Ground was broken in August 1956 and nine months later and after almost a million dollars in construction costs, contractor Putnam Henck had the park ready for business. The park opened on May 30, 1957, to large crowds. On hand for the opening ceremonies was Carl Hansen in the official uniform of Santa Claus. Hansen, a native of Denmark, was living in San Bernardino when he was asked to be the Santa for the new park being built in Scotts Valley. Hansen was to reign over the "village" for approximately eight years, after which he starred in the Hocus Pocus Show on Channel 11 television for ten years. Richard Bellack, who owned the rides, was the first resident-manager. In 1958 Bruce Prather took over the management of the park (Santa Cruz Sentinel 1957, 1988; Hansen 1991).

Besides Santa and Mrs. Claus, there were elves and gnomes, who operated the rides and sold tickets. Goats, sheep, bunnies, ducks, deer, and a Mexican burro were part of the baby zoo, where children could feed the animals. Four reindeer from Unalakleet, Alaska, pulled Santa's sleigh. There was a bobsled ride, a whirling Christmas tree ride, and a miniature train ride. Other attractions were a giant Jack-in-the-Box, an Alice in Wonderland maze, Santa's enormous boot, brightly painted cement mushrooms, and a Queen of Hearts figure.

Santa had a huge mailbox, a gingerbread house, a toy factory, a lollipop tree, and a gift shop. Around the village were tree-top tall wooden soldiers and candy canes. Mrs. Claus had a kitchen, where hamburgers, hotdogs, and steak sandwiches were served. An egg-shaped cottage and a shoehouse were open for exploration. There was a hook and ladder fire engine and a tractor to climb on and a treehouse with a connecting slide to delight children. The buildings were log chalet-type structures, which featured snowy roofs and gingerbread trim.

Creatures from Alice in Wonderland, Jack Pumpkin Head, the Easter Bunny, Little Bo Peep, and a Good Witch wandered throughout the grounds, greeting youngsters. Appropriate music flowed from speakers in the trees. Structures were continuously painted and paths were kept Disneyland clean. Santa's Village of Scotts Valley, in its lovely redwood setting, was a fairyland for young and old (Scotts Valley Banner 1989; Santa Cruz Sentinel 1957, 1988).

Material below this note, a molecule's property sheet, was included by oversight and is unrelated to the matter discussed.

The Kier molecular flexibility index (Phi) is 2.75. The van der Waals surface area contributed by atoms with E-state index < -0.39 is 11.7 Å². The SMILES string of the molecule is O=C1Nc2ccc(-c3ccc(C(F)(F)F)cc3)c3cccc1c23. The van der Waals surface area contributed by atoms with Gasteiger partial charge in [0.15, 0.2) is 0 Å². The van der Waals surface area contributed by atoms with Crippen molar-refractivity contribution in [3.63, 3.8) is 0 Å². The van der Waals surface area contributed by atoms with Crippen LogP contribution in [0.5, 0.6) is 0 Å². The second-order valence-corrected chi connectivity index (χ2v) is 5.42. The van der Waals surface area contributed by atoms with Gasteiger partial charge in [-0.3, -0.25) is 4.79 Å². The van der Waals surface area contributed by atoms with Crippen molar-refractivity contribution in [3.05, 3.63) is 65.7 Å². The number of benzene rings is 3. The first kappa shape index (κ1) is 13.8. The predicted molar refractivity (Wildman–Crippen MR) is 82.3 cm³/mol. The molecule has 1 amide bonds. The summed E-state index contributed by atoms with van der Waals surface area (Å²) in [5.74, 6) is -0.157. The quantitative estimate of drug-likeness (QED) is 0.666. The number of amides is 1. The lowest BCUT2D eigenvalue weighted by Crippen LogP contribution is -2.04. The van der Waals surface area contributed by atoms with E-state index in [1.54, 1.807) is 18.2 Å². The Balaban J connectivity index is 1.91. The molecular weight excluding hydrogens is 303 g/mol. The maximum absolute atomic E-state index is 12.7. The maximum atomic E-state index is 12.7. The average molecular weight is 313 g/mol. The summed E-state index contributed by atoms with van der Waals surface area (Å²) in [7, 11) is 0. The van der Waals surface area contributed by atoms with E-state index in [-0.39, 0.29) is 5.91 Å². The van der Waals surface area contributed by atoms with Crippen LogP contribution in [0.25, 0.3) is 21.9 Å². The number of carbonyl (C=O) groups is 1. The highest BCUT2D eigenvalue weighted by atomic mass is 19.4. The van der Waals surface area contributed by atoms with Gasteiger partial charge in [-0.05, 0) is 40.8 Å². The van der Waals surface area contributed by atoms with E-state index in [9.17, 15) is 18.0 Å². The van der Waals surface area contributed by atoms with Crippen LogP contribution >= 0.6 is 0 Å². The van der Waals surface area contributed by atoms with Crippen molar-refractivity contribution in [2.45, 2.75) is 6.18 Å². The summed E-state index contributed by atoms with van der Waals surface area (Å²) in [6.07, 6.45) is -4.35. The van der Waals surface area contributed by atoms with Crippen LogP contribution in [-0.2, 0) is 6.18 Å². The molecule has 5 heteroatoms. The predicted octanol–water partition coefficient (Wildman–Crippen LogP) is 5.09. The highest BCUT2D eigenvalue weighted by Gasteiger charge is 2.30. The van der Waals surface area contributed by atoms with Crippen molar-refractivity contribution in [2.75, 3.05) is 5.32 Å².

Among the many agreements between the Laws and Santa's Village there was a document that stated that Svea Linquist and Helga Olson would have exclusive use, enjoyment, occupation and possession of one acre and all improvements for their personal residence for and during their natural lives, unless they desired, before their deaths, to relinquish the use of the property. Robert Law would pay all reasonable expenses and costs incurred in the upkeep of the property. Upon the death of the survivor the premises and improvements would became part of the Santa's Village concern (Official Document 1085:120). Svea and Helga continued to live on the property, often spending their holidays with the Laws at the Rancho Cienega de los Paicines. Helga died on March 31, 1971, at the age of 82. Lost with-out her long-time friend, Svea living two years longer and passed away on April 16, 1973 at the age of 92 (SCC Deaths 1971 and 1973; Hauge 1991; Rydell 1991).

On 22 August 1966, Santa Clara County developer, Noorudin Billawalla, purchased the Santa's Village property from H. Glenn Holland, et al. (Official Record 1780:717). Billawalla continued to lease the property to Santa's Village Corporation. In 1977, after the corporation had filed for bankruptcy, Billawalla bought the "Village" for $615,000 (Official Record 2821:447; Santa Cruz Sentinel 1988). The City of Scotts Valley rejected Billawalla's plan to create a Knott's Berry Farm-type complex, which would have included a hotel, a shopping center, and rides. Billawalla then changed the park's name to "The Village" and promoted an Arts and Crafts Fair in 1978, but in 1979, the park's gates were finally closed (Santa Cruz Sentinel 1988).

The San Bernardino and Chicago "villages" are still in operation, having been purchased by Putnam Henck, the contractor who built all three Santa's Villages. According to Henck, "the Scotts Valley park suffered from competition with the beaches and the Boardwalk, and the peak months of November and December could be totally wiped out by rainy weather" (Santa Cruz Sentinel 1988).

Since 1985 the property has passed from Billawalla through the hands of International Brotherhood of Electrical Workers, Dividend Development Corporation, Santa's Village Joint Venture, the City of Scotts Valley, and the Scotts Valley Public Facilities Corporation, and finally to Borland International Inc. in October 1990 (Official Records 3849:60, 4109: 326, 4282:457, 4748:719; Scotts Valley Banner 1991). John Strong has served as care-taker of the property as its various owners have proceeded with development plans. Besides patrolling the property with his dobermans, Strong raises Arabian horses on the park's backside where he and his family reside in the former Marion Hollins ranchhouse (Santa Cruz Sentinel 1988).